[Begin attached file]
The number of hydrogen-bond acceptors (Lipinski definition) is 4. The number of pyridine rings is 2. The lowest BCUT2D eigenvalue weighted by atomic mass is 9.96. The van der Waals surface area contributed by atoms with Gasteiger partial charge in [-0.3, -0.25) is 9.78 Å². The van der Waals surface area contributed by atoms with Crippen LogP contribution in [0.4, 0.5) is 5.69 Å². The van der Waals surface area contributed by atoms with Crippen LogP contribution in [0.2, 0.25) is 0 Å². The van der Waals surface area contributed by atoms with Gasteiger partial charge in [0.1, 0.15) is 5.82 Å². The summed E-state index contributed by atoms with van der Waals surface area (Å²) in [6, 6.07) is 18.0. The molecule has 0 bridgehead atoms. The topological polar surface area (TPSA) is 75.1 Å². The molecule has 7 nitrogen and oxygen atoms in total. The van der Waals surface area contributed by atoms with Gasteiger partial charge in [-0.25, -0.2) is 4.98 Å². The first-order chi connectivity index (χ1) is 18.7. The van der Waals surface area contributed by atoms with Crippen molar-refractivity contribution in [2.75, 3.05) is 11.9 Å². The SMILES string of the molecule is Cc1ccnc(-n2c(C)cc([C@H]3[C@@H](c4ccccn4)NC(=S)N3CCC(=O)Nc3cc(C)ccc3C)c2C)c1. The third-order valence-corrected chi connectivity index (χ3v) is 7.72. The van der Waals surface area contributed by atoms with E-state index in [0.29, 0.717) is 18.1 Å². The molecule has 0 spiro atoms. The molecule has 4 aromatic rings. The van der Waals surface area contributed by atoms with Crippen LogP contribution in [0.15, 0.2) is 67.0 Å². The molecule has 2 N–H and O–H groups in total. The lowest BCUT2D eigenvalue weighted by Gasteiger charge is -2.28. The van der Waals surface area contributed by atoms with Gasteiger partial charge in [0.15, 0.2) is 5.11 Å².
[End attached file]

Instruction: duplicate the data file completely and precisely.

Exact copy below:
The number of hydrogen-bond acceptors (Lipinski definition) is 4. The number of pyridine rings is 2. The lowest BCUT2D eigenvalue weighted by atomic mass is 9.96. The van der Waals surface area contributed by atoms with Gasteiger partial charge in [-0.3, -0.25) is 9.78 Å². The van der Waals surface area contributed by atoms with Crippen LogP contribution in [0.4, 0.5) is 5.69 Å². The van der Waals surface area contributed by atoms with Crippen LogP contribution in [0.2, 0.25) is 0 Å². The van der Waals surface area contributed by atoms with Gasteiger partial charge in [0.1, 0.15) is 5.82 Å². The summed E-state index contributed by atoms with van der Waals surface area (Å²) in [6, 6.07) is 18.0. The molecule has 0 bridgehead atoms. The topological polar surface area (TPSA) is 75.1 Å². The molecule has 7 nitrogen and oxygen atoms in total. The van der Waals surface area contributed by atoms with Gasteiger partial charge in [-0.25, -0.2) is 4.98 Å². The first-order chi connectivity index (χ1) is 18.7. The van der Waals surface area contributed by atoms with Crippen molar-refractivity contribution in [2.75, 3.05) is 11.9 Å². The SMILES string of the molecule is Cc1ccnc(-n2c(C)cc([C@H]3[C@@H](c4ccccn4)NC(=S)N3CCC(=O)Nc3cc(C)ccc3C)c2C)c1. The third-order valence-corrected chi connectivity index (χ3v) is 7.72. The van der Waals surface area contributed by atoms with E-state index in [0.29, 0.717) is 18.1 Å². The molecule has 0 spiro atoms. The molecule has 4 aromatic rings. The van der Waals surface area contributed by atoms with Crippen LogP contribution in [0.15, 0.2) is 67.0 Å². The molecule has 2 N–H and O–H groups in total. The lowest BCUT2D eigenvalue weighted by Gasteiger charge is -2.28. The van der Waals surface area contributed by atoms with Gasteiger partial charge in [0.15, 0.2) is 5.11 Å².